The U.S. Tax Court has handed down two decisions that could save banks with credit card operations millions of dollars.

The cases involve efforts by Barnett Banks Inc., Jacksonville, Fla., and Signet Banking Corp., Richmond, Va., to delay paying taxes on credit card membership fees.

The judges said banks could defer some of the income if the fees cover year-round services to cardholders, not just the opening of credit lines.

"You can have the cash today and pay the tax tomorrow," said Charles W. Wheeler, national director of banking and financial tax services at KPMG Peat Marwick.

The cases involve a key question in tax accounting: When to report revenue. The Internal Revenue Service wants businesses to account for revenue as soon as possible. Businesses, however, try to defer revenue into future years. The delay gives them free use of the money until the next taxable year.

Scores of credit card banks tried to take advantage of this free money during the past three decades. They would count as income - and thus pay tax on - only one-twelfth of the annual fee per month. That way they could defer, on average, half the fee income into the next taxable year.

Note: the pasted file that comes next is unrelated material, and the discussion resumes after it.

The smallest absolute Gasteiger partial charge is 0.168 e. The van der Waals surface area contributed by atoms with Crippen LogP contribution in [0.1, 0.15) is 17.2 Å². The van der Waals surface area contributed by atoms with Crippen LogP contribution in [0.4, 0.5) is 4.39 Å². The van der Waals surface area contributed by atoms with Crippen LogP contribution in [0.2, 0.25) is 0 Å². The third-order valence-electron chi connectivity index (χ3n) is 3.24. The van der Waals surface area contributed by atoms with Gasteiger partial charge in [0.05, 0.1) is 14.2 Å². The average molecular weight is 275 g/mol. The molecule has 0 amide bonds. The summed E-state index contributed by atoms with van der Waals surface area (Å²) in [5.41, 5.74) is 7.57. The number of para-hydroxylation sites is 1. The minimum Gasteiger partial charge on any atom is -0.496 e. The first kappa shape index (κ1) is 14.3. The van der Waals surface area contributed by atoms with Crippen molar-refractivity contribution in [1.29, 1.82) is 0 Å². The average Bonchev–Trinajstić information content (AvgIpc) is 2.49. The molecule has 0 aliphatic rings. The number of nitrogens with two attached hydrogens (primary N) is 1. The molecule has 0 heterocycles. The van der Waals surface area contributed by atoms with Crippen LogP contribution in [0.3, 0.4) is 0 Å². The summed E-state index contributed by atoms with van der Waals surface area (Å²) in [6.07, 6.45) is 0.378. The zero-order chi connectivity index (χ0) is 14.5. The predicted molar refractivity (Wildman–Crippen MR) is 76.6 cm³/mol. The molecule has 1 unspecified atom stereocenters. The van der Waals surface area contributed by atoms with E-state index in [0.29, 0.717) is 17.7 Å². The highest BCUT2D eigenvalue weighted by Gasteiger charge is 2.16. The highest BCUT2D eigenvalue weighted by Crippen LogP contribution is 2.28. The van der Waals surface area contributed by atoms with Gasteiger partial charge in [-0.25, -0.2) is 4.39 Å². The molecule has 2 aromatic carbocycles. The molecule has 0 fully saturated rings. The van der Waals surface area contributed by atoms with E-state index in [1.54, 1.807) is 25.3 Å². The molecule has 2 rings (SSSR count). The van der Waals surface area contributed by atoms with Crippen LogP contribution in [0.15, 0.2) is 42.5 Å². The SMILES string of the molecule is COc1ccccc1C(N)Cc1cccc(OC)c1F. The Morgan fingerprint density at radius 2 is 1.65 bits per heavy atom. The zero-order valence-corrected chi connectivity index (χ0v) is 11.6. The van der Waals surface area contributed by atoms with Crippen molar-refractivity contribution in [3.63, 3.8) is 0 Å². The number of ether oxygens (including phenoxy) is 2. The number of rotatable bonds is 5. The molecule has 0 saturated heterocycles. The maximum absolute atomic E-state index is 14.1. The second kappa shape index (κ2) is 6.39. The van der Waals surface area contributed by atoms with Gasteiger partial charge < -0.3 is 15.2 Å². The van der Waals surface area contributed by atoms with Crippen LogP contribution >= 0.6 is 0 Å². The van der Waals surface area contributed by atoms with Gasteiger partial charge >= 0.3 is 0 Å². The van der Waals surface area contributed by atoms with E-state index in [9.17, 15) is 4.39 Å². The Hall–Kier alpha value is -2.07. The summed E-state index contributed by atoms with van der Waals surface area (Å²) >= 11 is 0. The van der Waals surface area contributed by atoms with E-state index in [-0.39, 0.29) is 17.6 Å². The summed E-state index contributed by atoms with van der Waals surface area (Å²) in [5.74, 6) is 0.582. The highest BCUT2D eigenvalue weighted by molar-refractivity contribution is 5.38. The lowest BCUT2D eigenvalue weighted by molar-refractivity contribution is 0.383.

The Internal Revenue Service began cracking down in the early 1990s, snaring Signet and Barnett. The IRS wanted to collect $4 million from Barnett for 1980 and 1981, and $3.6 million from Signet for 1982 to 1985.

The banks refused to pay, filing appeals with the tax court instead. The cases went to different judges, although both were decided on Feb. 29.

The verdict: Barnett doesn't have to pay, but Signet does.

At first blush, the rulings might seem contradictory. After all, how can the same tax dispute have two different outcomes?

The answer is in the details. One judge examined the card contracts Signet issued; the other looked at Barnett's. They wanted to know if the membership fee was paid for a continuous service or a one-time event.

U.S. Tax Court Judge John O. Colvin noted that Signet's cardholder agreement specifically states that the fee covers the establishment of the credit limit and the issuance of a card. These are one-time expense that can not be spread over an entire year, he said. That means the bank must pay the tax when it receives the fees.

U.S. Tax Court Judge Edna G. Parker, however, ruled that Barnett's fee covered year-round services. She pointed out that Barnett gave customers a rebate if they canceled their cards at midyear. Also, she said the credit card gave consumers a continuous benefit - because they didn't need to worry about carrying large amounts of cash.

Mr. Wheeler said the lesson is clear. Banks that want to defer income must spell out in their credit card contracts all of the year-round services consumers will get.

Once that's taken care of, bankers should have little trouble with Uncle Sam about the matter.

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